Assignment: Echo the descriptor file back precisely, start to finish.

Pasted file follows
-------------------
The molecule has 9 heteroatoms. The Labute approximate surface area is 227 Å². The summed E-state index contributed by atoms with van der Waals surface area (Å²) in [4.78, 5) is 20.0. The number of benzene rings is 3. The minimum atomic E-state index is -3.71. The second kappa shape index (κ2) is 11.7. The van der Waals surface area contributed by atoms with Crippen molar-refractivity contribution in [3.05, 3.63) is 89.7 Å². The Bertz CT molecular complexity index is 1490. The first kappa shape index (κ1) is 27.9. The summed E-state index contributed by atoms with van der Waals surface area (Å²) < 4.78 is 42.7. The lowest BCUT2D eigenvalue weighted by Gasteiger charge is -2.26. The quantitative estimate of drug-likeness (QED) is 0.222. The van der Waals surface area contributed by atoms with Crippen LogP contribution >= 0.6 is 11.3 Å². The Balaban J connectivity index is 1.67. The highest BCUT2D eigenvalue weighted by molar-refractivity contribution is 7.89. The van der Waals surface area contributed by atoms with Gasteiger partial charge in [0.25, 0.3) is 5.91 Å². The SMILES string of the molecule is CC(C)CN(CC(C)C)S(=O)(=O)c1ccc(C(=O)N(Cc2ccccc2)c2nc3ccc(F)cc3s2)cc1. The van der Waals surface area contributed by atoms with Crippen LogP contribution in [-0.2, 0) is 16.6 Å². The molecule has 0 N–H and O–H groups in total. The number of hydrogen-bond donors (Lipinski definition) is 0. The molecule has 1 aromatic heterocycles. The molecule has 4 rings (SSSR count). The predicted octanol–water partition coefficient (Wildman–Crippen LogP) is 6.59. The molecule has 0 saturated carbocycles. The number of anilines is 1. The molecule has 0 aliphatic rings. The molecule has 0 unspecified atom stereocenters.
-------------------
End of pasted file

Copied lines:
The molecule has 9 heteroatoms. The Labute approximate surface area is 227 Å². The summed E-state index contributed by atoms with van der Waals surface area (Å²) in [4.78, 5) is 20.0. The number of benzene rings is 3. The minimum atomic E-state index is -3.71. The second kappa shape index (κ2) is 11.7. The van der Waals surface area contributed by atoms with Crippen molar-refractivity contribution in [3.05, 3.63) is 89.7 Å². The Bertz CT molecular complexity index is 1490. The first kappa shape index (κ1) is 27.9. The summed E-state index contributed by atoms with van der Waals surface area (Å²) < 4.78 is 42.7. The lowest BCUT2D eigenvalue weighted by Gasteiger charge is -2.26. The quantitative estimate of drug-likeness (QED) is 0.222. The van der Waals surface area contributed by atoms with Crippen LogP contribution >= 0.6 is 11.3 Å². The Balaban J connectivity index is 1.67. The highest BCUT2D eigenvalue weighted by molar-refractivity contribution is 7.89. The van der Waals surface area contributed by atoms with Gasteiger partial charge in [0.25, 0.3) is 5.91 Å². The SMILES string of the molecule is CC(C)CN(CC(C)C)S(=O)(=O)c1ccc(C(=O)N(Cc2ccccc2)c2nc3ccc(F)cc3s2)cc1. The van der Waals surface area contributed by atoms with Crippen LogP contribution in [-0.2, 0) is 16.6 Å². The molecule has 0 N–H and O–H groups in total. The number of hydrogen-bond donors (Lipinski definition) is 0. The molecule has 1 aromatic heterocycles. The molecule has 4 rings (SSSR count). The predicted octanol–water partition coefficient (Wildman–Crippen LogP) is 6.59. The molecule has 0 saturated carbocycles. The number of anilines is 1. The molecule has 0 aliphatic rings. The molecule has 0 unspecified atom stereocenters.